In this highly original and provocative book, Sara Ahbel-Rappe argues that the Platonic dialogues contain an esoteric Socrates who signifies a profound commitment to self-knowledge and whose appearances in the dialogues are meant to foster the practice of self-inquiry. According to Ahbel-Rappe, the elenchus, or inner examination, and the thesis that virtue is knowledge, are tools for a contemplative practice that teaches us how to investigate the mind and its objects directly. In other words, the Socratic persona of the dialogues represents wisdom, which is distinct from and serves as the larger space in which Platonic knowledge--ethics, epistemology, and metaphysics--is constructed. Ahbel-Rappe offers complete readings of the Apology, Charmides, Alcibiades I, Euthyphro, Lysis, Phaedrus, Theaetetus, and Parmenides, as well as parts of the Republic. Her interpretation challenges two common approaches to the figure of Socrates: the thesis that the dialogues represent an "early" Plato who later disavows his reliance on Socratic wisdom, and the thesis that Socratic ethics can best be expressed by the construct of eudaimonism or egoism.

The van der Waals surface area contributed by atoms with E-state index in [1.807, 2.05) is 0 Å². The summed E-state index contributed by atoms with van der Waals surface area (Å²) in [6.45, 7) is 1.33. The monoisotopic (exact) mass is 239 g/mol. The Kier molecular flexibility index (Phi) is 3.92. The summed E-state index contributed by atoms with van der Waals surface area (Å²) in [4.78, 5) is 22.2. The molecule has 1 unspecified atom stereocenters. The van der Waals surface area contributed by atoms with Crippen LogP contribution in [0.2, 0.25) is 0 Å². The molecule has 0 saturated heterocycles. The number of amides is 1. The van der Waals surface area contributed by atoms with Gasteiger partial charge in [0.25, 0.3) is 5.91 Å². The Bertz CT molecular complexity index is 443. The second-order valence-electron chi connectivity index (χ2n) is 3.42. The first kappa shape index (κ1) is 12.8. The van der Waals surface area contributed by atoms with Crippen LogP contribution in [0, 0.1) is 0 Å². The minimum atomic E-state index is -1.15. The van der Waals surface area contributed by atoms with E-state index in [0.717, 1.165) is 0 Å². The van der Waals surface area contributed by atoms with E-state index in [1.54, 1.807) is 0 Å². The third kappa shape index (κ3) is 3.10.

About the Author
Sara Ahbel-Rappe is Professor of Greek and Latin at the University of Michigan. She is the author of Socrates: A Guide for the Perplexed and Reading Neoplatonism: Non-discursive Thinking in the Texts of Plotinus, Proclus, and Damascius; translator of Damascius's Problems and Solutions Concerning First Principles; and coeditor (with Rachana Kamtekar) of A Companion to Socrates.
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